Chicago offers a business cost advantage over many global cities. It's a central hub with direct connections to all six Class-One North American railroads, six major U.S. Interstates, and more than 200 cities worldwide.
In KPMG's 2012 Guide to Competitive Alternatives, Chicago was ranked one of the most cost-effective cities in the world for doing business — ahead of New York and Boston — in terms of the combined impact of 26 significant business cost components including labor, utilities, facility, transportation, financing costs, and taxes.
Cost vs. Purchasing Power
PriceWaterHouseCoopers, in “Cities of Opportunity 2011,” measured average costs of living and business occupancy against a city’s purchasing power. Chicago proved to be among the better deals, scoring higher than a host of global cities including Paris, Tokyo, New York, Shanghai, London, and Singapore.
Competitive Office & Industrial Rates
Chicago's office and industrial space costs are highly competitive, meaning reduced overhead and superior “urban value.”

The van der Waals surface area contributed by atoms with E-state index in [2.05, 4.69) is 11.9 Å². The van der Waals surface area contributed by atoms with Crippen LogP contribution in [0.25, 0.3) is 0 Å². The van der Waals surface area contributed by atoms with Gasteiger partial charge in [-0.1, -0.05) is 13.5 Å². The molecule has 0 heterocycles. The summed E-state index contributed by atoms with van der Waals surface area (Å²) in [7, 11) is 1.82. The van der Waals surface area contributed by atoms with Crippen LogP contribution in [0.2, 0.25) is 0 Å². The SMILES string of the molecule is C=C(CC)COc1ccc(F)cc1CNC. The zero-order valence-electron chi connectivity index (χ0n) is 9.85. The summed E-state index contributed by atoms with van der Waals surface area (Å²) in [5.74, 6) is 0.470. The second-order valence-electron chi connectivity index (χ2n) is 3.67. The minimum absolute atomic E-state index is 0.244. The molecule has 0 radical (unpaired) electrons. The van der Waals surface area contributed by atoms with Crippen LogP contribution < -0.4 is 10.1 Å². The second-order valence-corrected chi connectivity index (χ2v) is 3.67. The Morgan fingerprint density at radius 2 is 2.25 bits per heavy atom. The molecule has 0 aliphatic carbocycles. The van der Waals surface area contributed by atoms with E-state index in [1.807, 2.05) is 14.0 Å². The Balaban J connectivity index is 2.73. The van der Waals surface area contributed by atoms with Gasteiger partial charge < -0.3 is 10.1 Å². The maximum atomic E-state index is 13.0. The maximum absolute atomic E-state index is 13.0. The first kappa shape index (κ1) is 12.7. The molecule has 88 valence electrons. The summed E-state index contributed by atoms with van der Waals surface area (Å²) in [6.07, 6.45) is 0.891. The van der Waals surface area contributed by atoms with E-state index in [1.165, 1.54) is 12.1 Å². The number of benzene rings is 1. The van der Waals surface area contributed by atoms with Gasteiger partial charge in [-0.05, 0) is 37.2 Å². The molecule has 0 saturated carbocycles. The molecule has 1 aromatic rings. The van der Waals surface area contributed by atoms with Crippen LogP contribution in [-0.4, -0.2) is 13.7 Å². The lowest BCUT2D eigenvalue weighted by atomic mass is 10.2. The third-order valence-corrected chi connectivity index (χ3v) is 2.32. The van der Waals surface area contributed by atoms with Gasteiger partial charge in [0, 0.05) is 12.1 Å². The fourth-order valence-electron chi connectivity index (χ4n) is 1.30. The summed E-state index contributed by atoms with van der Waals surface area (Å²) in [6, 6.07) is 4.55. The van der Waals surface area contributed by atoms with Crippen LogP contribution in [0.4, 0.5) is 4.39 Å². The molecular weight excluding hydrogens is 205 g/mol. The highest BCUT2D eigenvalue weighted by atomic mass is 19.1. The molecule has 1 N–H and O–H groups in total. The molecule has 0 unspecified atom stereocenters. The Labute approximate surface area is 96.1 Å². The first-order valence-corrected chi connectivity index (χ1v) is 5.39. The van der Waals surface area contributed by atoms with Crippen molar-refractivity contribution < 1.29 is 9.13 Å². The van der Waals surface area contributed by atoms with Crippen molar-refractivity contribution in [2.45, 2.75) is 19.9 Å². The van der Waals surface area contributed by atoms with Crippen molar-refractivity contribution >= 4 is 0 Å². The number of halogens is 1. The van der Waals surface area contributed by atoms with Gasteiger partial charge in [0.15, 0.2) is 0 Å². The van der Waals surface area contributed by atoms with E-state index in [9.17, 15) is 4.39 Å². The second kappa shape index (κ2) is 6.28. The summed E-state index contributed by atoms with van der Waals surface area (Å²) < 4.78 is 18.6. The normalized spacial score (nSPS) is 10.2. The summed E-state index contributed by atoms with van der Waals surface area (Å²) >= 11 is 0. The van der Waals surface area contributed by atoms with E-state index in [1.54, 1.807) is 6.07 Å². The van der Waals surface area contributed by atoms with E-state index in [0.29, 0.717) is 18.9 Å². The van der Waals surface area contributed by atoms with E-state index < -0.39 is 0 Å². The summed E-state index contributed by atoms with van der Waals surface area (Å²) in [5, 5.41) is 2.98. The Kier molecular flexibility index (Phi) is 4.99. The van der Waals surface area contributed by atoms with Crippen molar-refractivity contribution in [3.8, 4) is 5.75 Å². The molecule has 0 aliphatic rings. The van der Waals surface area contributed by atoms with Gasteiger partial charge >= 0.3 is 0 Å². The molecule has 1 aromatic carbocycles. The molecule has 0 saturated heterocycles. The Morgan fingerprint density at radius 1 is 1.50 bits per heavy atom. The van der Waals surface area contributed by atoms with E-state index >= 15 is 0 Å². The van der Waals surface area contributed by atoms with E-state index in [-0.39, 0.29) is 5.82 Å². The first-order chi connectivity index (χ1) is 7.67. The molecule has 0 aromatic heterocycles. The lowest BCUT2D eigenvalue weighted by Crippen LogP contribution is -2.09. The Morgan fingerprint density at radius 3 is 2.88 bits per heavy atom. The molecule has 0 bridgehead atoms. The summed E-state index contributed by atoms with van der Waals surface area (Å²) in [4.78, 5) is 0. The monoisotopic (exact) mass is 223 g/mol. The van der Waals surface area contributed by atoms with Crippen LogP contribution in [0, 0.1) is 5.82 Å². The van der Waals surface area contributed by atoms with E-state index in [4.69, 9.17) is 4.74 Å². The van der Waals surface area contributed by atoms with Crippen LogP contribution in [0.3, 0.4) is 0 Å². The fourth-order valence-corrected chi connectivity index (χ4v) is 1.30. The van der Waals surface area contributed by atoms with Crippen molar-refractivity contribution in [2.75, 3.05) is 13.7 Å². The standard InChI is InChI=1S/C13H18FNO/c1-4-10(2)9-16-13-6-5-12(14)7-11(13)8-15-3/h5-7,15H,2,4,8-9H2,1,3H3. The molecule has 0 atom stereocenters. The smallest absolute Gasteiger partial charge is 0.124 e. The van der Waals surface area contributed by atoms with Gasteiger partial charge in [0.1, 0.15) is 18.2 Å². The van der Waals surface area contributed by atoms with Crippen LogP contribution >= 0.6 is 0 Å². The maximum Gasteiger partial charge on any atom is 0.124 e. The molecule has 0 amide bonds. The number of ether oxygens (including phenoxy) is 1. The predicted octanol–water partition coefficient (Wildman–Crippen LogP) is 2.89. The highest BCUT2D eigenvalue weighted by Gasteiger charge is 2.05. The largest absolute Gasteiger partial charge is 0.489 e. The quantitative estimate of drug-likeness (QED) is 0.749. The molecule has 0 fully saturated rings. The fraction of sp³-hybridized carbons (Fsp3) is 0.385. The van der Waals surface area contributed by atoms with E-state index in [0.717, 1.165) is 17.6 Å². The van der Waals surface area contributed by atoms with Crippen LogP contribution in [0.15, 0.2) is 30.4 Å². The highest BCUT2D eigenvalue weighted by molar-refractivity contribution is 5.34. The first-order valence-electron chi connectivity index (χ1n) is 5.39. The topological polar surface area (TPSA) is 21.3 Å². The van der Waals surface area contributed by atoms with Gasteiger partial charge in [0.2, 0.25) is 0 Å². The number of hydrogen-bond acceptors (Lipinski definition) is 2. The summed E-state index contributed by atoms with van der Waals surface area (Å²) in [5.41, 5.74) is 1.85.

According to the Prime Office Occupancy Costs study (CB Richard Ellis, Dec. 2012), Chicago’s annual total occupancy cost per square foot was $49.15—well below central Hong Kong ($246), London ($220), Tokyo ($197), Beijing ($185), Shanghai ($116), New York ($114), Washington, D.C. ($95), San Francisco ($90), Boston ($88), and Toronto ($68).
Colliers International’s 2011 industrial report showed similar results, with lower industrial costs in Chicago ($4.33 per square foot) compared to other major cities including Tokyo ($23), London ($21), Hong Kong ($21), San Francisco ($9), Shanghai ($6), Los Angeles ($6), and Toronto ($5).
Chicago's major utility companies including ComEd, AT&T, and Peoples Energy can deliver low-cost power to meet a company’s present and future needs. These utilities work closely with their communities and local & state governments to design competitive energy packages that support sustainable growth.